Apricot - Nectarine - Honeysuckle
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This washed lot ‘Liyu’ from Guji, Sidama Zone, Southern Ethiopia is a beautifully complex, sweet bodied coffee. Piquant acidity with notes of apricot, nectarine, melon and honeysuckle floral tones.
It is widely believed that coffee originates from Ethiopia and is therefore, indigenous to the country. There are some other suggestions however, that it may have all started in Sudan – a debate for another day perhaps. Generally speaking, it is the town of Kaffa (from which coffee derives its name), that is considered the birthplace of this amazing commodity. To this day, coffee grows quite happily in the wild and can be found in the hills and forests all over the country.
Research suggests that coffee was originally used as a food – ground still raw and blended with animal fats. ‘Kaldi’ is of course, the famous name in the coffee industry. Legend has it, it was this goat-herder who discovered coffee. He copied his goats by eating the bright red cherries that made them so lively and in doing so, joined in with their wild dancing. A preacher, observing such frivolities, hurled Kaldi’s cherries onto a fire declaring them the devil’s work – that is until the air was filled with the delightful aromas of the roasting beans, whereby he declared such a fragrance to be purely the work of God!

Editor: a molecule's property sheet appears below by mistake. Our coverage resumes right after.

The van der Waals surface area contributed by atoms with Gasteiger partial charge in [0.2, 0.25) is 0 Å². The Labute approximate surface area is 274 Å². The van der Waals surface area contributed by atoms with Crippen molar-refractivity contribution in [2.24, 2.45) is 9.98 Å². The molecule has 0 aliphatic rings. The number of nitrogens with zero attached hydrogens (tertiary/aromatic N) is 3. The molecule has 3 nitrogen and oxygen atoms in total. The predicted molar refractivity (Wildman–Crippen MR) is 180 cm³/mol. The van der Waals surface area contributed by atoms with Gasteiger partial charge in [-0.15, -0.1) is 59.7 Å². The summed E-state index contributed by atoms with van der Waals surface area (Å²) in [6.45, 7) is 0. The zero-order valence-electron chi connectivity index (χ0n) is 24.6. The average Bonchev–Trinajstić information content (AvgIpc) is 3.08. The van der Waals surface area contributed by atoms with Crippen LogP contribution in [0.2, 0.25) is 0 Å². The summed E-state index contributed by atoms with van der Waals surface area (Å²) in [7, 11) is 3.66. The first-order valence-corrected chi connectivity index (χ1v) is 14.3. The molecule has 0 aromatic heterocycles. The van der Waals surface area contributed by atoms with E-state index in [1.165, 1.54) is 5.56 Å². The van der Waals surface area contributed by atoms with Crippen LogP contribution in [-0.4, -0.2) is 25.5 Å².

Ethiopia produces a wide range of coffee with each region’s beans having very distinctive characteristics, making some of these the most sought after in the world. Key producing regions include Harar, Sidamo, Yirgacheffe (in Sidamo), Limu, Djimmah, Lekempti and Bebeka. Ethiopia is the largest coffee producer in Africa and in the Arabica league, is third in the world with a production of between 4 and 5 million bags.
The ‘Heirloom’ varieties most resemble the ‘Typica’ variety, although there is no exact way of tracing their development and biological background – creating somewhat, an air of mystery! There are now over 1000 different heirloom varieties growing in the wild forests of Ethiopia and the first steps to separating them into specific lots are underway. These varieties are responsible for some of the most coveted cup profiles/characteristics in the world – florals, citrus, cocoa, wild berries, amongst many others.
Coffee in Ethiopia has been traded on the Ethiopia Commodity Exchange (ECX), since 2008. The ECX was established to create a new market place, which serves the needs of all the people involved in the coffee supply chain, from the farmers to the final consumer. Previously, only a third of all the agricultural products produced in Ethiopia reached the open market, due to high costs and risks involved with trading. There was no assurance of product quality or quantity, which meant buyers would only trade with suppliers they knew and trusted. This resulted in many of Ethiopia’s agricultural producers becoming isolated from the market, forcing them to sell their produce to the nearest buyer, and leaving them unable to negotiate on price or improve their market position.